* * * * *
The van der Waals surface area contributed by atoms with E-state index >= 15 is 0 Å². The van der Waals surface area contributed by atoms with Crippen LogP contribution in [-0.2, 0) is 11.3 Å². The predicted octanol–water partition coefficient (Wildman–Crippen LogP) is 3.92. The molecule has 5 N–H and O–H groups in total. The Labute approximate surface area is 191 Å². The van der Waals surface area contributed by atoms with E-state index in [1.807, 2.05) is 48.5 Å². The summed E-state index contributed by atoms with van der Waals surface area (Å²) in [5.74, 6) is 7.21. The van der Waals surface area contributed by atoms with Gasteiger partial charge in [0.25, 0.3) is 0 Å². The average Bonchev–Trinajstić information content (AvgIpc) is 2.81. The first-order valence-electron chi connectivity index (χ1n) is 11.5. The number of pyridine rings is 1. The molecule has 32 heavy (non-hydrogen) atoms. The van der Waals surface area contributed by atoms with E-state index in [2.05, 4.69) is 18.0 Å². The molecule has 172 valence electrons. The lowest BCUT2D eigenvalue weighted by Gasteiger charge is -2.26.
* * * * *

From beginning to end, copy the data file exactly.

The van der Waals surface area contributed by atoms with E-state index >= 15 is 0 Å². The van der Waals surface area contributed by atoms with Crippen LogP contribution in [-0.2, 0) is 11.3 Å². The predicted octanol–water partition coefficient (Wildman–Crippen LogP) is 3.92. The molecule has 5 N–H and O–H groups in total. The Labute approximate surface area is 191 Å². The van der Waals surface area contributed by atoms with E-state index in [1.807, 2.05) is 48.5 Å². The summed E-state index contributed by atoms with van der Waals surface area (Å²) in [5.74, 6) is 7.21. The van der Waals surface area contributed by atoms with Gasteiger partial charge in [0.25, 0.3) is 0 Å². The average Bonchev–Trinajstić information content (AvgIpc) is 2.81. The first-order valence-electron chi connectivity index (χ1n) is 11.5. The number of pyridine rings is 1. The molecule has 32 heavy (non-hydrogen) atoms. The van der Waals surface area contributed by atoms with E-state index in [2.05, 4.69) is 18.0 Å². The molecule has 172 valence electrons. The lowest BCUT2D eigenvalue weighted by Gasteiger charge is -2.26.